Mine is the newest of the homes & did have a pressure reducing valve fitted by the stopcock under the kitchen sink at some time but a) I was the only one who had one b) it failed a few years ago (causing the shower pressure to drop & the valve became noisy. Until that point I didn't know it was there !), so it was removed & not replaced with no issues whatsoever.

And no, I'm not at an end, I have neighbours both sides (we're just on a row 1-6).


3 joints failed? Blue polythene pipe is available in 100m lengths, so you're either a hell of a long way from the main, or they've used standard 25m lengths. Good practice is to avoid joints underground if at all possible. Although, crossing fields for instance would mean joints would have to be in place.

Anyway, that doesn't help now. For all three to fail would suggest that they were badly laid, or been constantly driven over.

For your system, I'd go back to my original point and have the combi checked out... especially its pressure relief valves.

That's the best I can suggest for now. Otherwise we could be going down all kinds of blind alleys.

Investigation needed. Do come back to us if you can find anything out.

Question Author

Thanks The Builder.
Failed joints were outside numbers 1,2 & 5, basically in the front gardens so not driven over. I think 10+ years ago there may have been workman buildings on the site , not really sure, but not fields (though there are fields beyond the back gardens). I suppose these pipes & joints were laid specifically to serve the park homes, but it's a mystery why the pressure was originally set so high !

I did have a new bathroom fitted 6 or 7 years ago, & wonder if something was put in place to reduce the pressure that was there at the time. I've spoken to the company & they say not. All they could suggest was either the main stopcock under the home isn't fully open (I've checked, sprayed with WD40, it won't turn any more), or a punctured pipe. Nothing round my home was dug up so don't see that's the case.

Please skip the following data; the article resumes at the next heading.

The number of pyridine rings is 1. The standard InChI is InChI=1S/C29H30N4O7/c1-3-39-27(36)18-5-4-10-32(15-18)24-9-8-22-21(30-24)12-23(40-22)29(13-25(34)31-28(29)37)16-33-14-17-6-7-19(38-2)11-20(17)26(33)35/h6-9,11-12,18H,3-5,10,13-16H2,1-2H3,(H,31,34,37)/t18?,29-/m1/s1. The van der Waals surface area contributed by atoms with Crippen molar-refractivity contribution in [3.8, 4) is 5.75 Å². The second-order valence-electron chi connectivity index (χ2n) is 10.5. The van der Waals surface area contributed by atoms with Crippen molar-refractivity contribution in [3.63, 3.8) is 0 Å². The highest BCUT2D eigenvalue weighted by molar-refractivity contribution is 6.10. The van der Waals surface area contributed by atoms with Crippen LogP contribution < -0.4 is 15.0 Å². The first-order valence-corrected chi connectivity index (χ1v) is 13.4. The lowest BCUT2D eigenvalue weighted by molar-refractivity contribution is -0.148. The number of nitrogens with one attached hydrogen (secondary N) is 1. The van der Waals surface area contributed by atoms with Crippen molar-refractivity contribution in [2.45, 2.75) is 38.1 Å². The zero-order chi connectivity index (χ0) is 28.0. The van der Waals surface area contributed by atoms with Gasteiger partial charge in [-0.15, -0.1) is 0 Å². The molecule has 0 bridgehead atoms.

Well, land owner is supposed to be sending a plumber round to investigate - I'll believe it when I see it. If were the boiler I would assume that would affect the water in the kitchen & utility too, & the boiler is regularly serviced.

It did occur to me, can't really see how it would be related, but a couple of weeks before the leak was known about, the bathroom sink started not draining so well. I tried bleach & an unblocker gel but the sink does still fill with the plug open, despite the lower pressure.
Could that be a clue to something ?

Basin drainage is not related to H&C plumbing systems, so that'll just be a coincidence. If the basin trap has a bowl that can be unscrewed for cleaning, try that. If not, then take the entire trap off.  The trap and the basin waste will probably be full of hair and gunk. A common complaint.

Re your bathroom refit. As I mentioned earlier, positions of pipework junctions and general connection layout can be critical , especially when incoming pressure has been reduced.

If we can rule out the boiler, then we'd really need to give the pipework layout a good 'looking at'. It will be interesting to hear what the plumber says (if he eventually turns up.)

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Low Water Pressure ... But Only In Bathroom